§ 135.207 VFR: Helicopter surface reference requirements.No person may operate a helicopter under VFR unless that person has visual surface reference or, at night, visual surface light reference, sufficient to safely control the helicopter.
Notice the emphasis upon "Person" and "That Person" in the Regulation.

So...while you are out risking life and limb of yourself and the Med Crew....you reach an area that has no surface lighting within sight....and it is an overcast night....and there are no headlights, tail lights or hunters out spot lighting deer for you see.......what do you do?

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Old 10th Feb 2019, 20:29
  #74 (permalink)  
 
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MG - same in the Falklands but being able to discern the ground from the sky is possible even on the darkest nights (except maybe over the sea) and combined with the good use of the rad alt and some flight planning is at least enough to stop you spanking in. Even seeing the ground suddenly appear in the last 100 ft would be enough to take avoiding action.

Jack - agreed, autopilot first, then NVG.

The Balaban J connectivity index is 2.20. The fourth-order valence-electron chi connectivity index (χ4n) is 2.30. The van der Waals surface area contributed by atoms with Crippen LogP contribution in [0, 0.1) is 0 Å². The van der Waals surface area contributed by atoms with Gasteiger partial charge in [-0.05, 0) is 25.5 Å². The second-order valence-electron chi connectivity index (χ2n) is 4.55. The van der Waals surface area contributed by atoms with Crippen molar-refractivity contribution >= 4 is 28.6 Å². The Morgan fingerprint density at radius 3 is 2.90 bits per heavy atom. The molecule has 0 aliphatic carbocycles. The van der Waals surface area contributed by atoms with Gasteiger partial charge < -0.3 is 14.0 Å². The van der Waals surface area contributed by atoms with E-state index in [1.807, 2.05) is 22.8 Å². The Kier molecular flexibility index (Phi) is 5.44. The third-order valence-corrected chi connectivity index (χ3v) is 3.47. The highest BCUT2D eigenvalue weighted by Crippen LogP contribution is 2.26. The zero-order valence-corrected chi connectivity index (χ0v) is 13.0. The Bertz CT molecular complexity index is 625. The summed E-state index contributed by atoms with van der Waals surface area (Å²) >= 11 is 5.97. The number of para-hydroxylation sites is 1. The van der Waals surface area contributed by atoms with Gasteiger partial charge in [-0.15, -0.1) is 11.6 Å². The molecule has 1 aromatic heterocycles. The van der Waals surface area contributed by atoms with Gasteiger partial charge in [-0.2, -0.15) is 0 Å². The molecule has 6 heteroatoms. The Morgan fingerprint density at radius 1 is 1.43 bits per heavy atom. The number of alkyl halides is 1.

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Old 11th Feb 2019, 14:05
  #75 (permalink)  
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Originally Posted by SASless View Post
The Rule!

Notice the emphasis upon "Person" and "That Person" in the Regulation.

So...while you are out risking life and limb of yourself and the Med Crew....you reach an area that has no surface lighting within sight....and it is an overcast night....and there are no headlights, tail lights or hunters out spot lighting deer for you see.......what do you do?


You divert to a route that allows keeping the required surface reference. I routinely planned to follow routes that maximized the possibility of surface lighting and avoided areas where it was more likely to be difficult. If the plan is in place from takeoff, considerable diversions, say a 20 mile diversion mid-leg on a 100 mile route requires a mere 4 minute penalty (117 kn cruise) making 0:51 into 0:55. I've spent more time waiting for the hospital to get the pad cleared, not to mention performing high recons on a remote lz while the ground people get stuff organized.

Or you abort- just like ceilings and vis, that light is a required minimum. "If you wouldn't go for a box of rocks...' was the cliche used in company orientation.

NVGs make maintaining that single light contact much, much easier in that the smallest light is visible and from much farther away. I have flown nights in which I NVGs showed lights on the ground that were not visible with the naked eye, recent 'controlled burns' of managed forests with remaining embers spring to mind. I believe I could also see personal electronics, watch and cell phone faces from miles away as well with NVGs, there were certainly more lights visible aided than unaided.